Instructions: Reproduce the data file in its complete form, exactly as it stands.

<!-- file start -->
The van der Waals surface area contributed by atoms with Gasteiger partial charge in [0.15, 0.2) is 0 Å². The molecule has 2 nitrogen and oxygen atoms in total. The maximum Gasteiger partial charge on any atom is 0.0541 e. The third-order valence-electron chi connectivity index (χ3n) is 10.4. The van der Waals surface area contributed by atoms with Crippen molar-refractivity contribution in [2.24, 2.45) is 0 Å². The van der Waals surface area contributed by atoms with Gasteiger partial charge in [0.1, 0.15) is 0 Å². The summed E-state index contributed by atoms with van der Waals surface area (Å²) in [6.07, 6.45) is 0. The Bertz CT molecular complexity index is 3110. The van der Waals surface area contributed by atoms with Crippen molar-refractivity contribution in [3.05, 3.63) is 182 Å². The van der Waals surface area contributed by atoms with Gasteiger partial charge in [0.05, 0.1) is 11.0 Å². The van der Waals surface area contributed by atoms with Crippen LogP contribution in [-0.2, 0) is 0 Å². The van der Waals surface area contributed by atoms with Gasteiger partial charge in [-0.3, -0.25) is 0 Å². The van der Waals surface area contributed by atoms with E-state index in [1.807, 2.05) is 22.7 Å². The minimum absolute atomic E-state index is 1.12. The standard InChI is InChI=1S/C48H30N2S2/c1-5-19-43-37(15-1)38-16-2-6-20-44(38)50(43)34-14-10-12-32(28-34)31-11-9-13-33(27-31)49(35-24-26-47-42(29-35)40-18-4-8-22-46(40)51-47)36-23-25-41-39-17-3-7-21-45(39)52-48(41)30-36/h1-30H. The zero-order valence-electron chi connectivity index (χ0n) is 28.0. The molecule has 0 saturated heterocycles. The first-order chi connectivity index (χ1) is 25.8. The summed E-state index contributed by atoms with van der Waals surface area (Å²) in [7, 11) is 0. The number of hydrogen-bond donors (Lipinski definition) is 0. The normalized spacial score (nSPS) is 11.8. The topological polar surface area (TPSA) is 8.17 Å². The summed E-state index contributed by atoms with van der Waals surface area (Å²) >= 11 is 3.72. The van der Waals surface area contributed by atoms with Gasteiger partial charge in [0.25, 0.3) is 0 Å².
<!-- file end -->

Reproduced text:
The van der Waals surface area contributed by atoms with Gasteiger partial charge in [0.15, 0.2) is 0 Å². The molecule has 2 nitrogen and oxygen atoms in total. The maximum Gasteiger partial charge on any atom is 0.0541 e. The third-order valence-electron chi connectivity index (χ3n) is 10.4. The van der Waals surface area contributed by atoms with Crippen molar-refractivity contribution in [2.24, 2.45) is 0 Å². The van der Waals surface area contributed by atoms with Gasteiger partial charge in [0.1, 0.15) is 0 Å². The summed E-state index contributed by atoms with van der Waals surface area (Å²) in [6.07, 6.45) is 0. The Bertz CT molecular complexity index is 3110. The van der Waals surface area contributed by atoms with Crippen molar-refractivity contribution in [3.05, 3.63) is 182 Å². The van der Waals surface area contributed by atoms with Gasteiger partial charge in [0.05, 0.1) is 11.0 Å². The van der Waals surface area contributed by atoms with Crippen LogP contribution in [-0.2, 0) is 0 Å². The van der Waals surface area contributed by atoms with Gasteiger partial charge in [-0.3, -0.25) is 0 Å². The van der Waals surface area contributed by atoms with E-state index in [1.807, 2.05) is 22.7 Å². The minimum absolute atomic E-state index is 1.12. The standard InChI is InChI=1S/C48H30N2S2/c1-5-19-43-37(15-1)38-16-2-6-20-44(38)50(43)34-14-10-12-32(28-34)31-11-9-13-33(27-31)49(35-24-26-47-42(29-35)40-18-4-8-22-46(40)51-47)36-23-25-41-39-17-3-7-21-45(39)52-48(41)30-36/h1-30H. The zero-order valence-electron chi connectivity index (χ0n) is 28.0. The molecule has 0 saturated heterocycles. The first-order chi connectivity index (χ1) is 25.8. The summed E-state index contributed by atoms with van der Waals surface area (Å²) in [7, 11) is 0. The number of hydrogen-bond donors (Lipinski definition) is 0. The normalized spacial score (nSPS) is 11.8. The topological polar surface area (TPSA) is 8.17 Å². The summed E-state index contributed by atoms with van der Waals surface area (Å²) >= 11 is 3.72. The van der Waals surface area contributed by atoms with Gasteiger partial charge in [0.25, 0.3) is 0 Å².